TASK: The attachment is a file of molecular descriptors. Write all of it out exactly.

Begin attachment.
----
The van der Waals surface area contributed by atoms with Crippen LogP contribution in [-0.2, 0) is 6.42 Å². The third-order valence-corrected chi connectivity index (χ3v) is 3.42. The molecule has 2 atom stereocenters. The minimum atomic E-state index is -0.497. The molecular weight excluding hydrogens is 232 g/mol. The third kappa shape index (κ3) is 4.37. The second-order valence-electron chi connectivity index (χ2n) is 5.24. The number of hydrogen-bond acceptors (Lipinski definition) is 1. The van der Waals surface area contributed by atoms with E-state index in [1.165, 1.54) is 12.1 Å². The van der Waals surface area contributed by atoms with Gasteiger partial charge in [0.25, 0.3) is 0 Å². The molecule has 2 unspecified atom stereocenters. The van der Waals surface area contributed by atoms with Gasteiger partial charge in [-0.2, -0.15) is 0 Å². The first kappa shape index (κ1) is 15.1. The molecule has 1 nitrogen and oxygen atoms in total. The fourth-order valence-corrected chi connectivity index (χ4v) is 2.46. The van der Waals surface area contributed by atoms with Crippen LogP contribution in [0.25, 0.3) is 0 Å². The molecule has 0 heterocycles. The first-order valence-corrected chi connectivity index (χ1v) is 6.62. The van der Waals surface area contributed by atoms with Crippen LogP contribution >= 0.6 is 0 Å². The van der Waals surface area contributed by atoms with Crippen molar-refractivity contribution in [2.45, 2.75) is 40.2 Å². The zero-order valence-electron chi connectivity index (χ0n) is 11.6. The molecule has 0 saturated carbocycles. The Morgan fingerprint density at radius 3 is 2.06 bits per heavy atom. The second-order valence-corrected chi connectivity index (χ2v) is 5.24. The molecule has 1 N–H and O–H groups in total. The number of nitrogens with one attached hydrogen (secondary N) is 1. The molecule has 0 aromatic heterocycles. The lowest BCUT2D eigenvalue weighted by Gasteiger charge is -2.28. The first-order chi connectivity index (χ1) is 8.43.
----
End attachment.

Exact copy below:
The van der Waals surface area contributed by atoms with Crippen LogP contribution in [-0.2, 0) is 6.42 Å². The third-order valence-corrected chi connectivity index (χ3v) is 3.42. The molecule has 2 atom stereocenters. The minimum atomic E-state index is -0.497. The molecular weight excluding hydrogens is 232 g/mol. The third kappa shape index (κ3) is 4.37. The second-order valence-electron chi connectivity index (χ2n) is 5.24. The number of hydrogen-bond acceptors (Lipinski definition) is 1. The van der Waals surface area contributed by atoms with E-state index in [1.165, 1.54) is 12.1 Å². The van der Waals surface area contributed by atoms with Gasteiger partial charge in [0.25, 0.3) is 0 Å². The molecule has 2 unspecified atom stereocenters. The van der Waals surface area contributed by atoms with Gasteiger partial charge in [-0.2, -0.15) is 0 Å². The first kappa shape index (κ1) is 15.1. The molecule has 1 nitrogen and oxygen atoms in total. The fourth-order valence-corrected chi connectivity index (χ4v) is 2.46. The van der Waals surface area contributed by atoms with Crippen LogP contribution in [0.25, 0.3) is 0 Å². The molecule has 0 heterocycles. The first-order valence-corrected chi connectivity index (χ1v) is 6.62. The van der Waals surface area contributed by atoms with Crippen LogP contribution >= 0.6 is 0 Å². The van der Waals surface area contributed by atoms with Crippen molar-refractivity contribution in [2.45, 2.75) is 40.2 Å². The zero-order valence-electron chi connectivity index (χ0n) is 11.6. The molecule has 0 saturated carbocycles. The Morgan fingerprint density at radius 3 is 2.06 bits per heavy atom. The second-order valence-corrected chi connectivity index (χ2v) is 5.24. The molecule has 1 N–H and O–H groups in total. The number of nitrogens with one attached hydrogen (secondary N) is 1. The molecule has 0 aromatic heterocycles. The lowest BCUT2D eigenvalue weighted by Gasteiger charge is -2.28. The first-order chi connectivity index (χ1) is 8.43.